Of course, these large publishing houses are not sinister entities looking to steal your work. In fact, if they signed you, chances are they expect to keep working with you on future books. But money is their bottom line, and they need to know they are putting out something that will sell.

With self-publishing, you are the boss. You choose the cover, the designs, and all the edits. After working on a story, most authors feel protective, and knowing that any changes will be their own can be comforting.

Con - You Have to Do It All

Working on a manuscript is different for everyone. Some authors like to plan their entire story - twists and turns, endings and all - before they put pen to paper. Others, like myself, prefer to write as it comes to us.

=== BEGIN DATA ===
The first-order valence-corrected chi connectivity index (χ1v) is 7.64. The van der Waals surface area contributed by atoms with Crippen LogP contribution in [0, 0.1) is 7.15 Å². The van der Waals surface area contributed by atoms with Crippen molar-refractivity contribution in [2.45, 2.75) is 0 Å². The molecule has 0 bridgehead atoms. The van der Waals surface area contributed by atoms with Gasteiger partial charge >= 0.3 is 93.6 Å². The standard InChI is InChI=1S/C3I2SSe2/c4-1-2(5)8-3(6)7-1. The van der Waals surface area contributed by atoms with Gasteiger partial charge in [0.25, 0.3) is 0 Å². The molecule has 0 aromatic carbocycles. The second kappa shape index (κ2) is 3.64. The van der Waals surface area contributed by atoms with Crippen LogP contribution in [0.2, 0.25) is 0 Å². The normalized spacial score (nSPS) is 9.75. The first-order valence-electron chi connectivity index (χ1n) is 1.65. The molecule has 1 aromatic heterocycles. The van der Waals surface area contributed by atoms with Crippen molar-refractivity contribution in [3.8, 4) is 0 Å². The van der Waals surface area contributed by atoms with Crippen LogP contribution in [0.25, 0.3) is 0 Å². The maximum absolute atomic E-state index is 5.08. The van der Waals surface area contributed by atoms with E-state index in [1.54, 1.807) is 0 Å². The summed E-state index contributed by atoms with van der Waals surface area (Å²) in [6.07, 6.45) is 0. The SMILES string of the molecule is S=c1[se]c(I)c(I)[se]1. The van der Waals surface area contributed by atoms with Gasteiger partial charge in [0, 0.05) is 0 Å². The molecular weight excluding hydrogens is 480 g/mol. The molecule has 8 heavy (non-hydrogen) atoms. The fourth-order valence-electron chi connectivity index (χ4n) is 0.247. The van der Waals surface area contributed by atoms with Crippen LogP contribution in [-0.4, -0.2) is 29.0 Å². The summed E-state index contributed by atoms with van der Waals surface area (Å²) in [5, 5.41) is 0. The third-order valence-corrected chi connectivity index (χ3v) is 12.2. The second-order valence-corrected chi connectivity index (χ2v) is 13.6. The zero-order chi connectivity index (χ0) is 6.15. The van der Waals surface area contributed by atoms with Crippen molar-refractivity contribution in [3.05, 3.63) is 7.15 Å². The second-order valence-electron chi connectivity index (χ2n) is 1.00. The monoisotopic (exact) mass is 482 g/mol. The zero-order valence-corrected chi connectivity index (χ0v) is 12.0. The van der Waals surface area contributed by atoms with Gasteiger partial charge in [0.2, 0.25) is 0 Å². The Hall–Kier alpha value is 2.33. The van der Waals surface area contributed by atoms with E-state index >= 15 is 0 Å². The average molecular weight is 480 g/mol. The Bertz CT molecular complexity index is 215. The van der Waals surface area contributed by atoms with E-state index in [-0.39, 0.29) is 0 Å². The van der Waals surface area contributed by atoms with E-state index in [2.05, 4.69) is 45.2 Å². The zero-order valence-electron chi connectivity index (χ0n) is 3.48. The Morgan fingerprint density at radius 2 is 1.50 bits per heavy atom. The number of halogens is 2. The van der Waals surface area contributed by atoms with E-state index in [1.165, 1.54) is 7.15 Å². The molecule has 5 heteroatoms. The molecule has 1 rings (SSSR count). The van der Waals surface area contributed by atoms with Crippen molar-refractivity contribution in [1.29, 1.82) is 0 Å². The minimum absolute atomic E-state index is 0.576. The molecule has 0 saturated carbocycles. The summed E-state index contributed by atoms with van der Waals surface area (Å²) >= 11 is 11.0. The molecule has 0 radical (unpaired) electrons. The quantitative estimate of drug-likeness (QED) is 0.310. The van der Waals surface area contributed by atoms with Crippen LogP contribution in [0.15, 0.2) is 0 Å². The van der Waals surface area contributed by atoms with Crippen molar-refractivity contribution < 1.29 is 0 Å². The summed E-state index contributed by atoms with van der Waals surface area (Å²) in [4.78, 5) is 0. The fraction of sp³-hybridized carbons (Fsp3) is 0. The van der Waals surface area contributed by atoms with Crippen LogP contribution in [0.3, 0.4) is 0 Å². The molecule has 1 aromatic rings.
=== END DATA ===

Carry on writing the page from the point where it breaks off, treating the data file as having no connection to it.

The downside to self-publishing is that the real work is only just beginning once you’re finally done with the manuscript. There is no support of agents or publishers offering help and advice. It can be lonely and time-consuming.

Pro - There’s Nothing Stopping You

In self-publishing, the only thing holding you back is yourself. Writing the manuscript aside, editing is a tedious process that can seem never-ending when you’re in the thick of it.

The good news is that your work can be done as soon as you can put the work in. Everything is running on your own timeline, and you dictate deadlines.

No more waiting for publishers to get to you.

No more waiting for another author to get their time at the front.

If you genuinely believe it is ready to go, then all you have to do is click ‘upload.’

Con - There’s Nobody There to Push You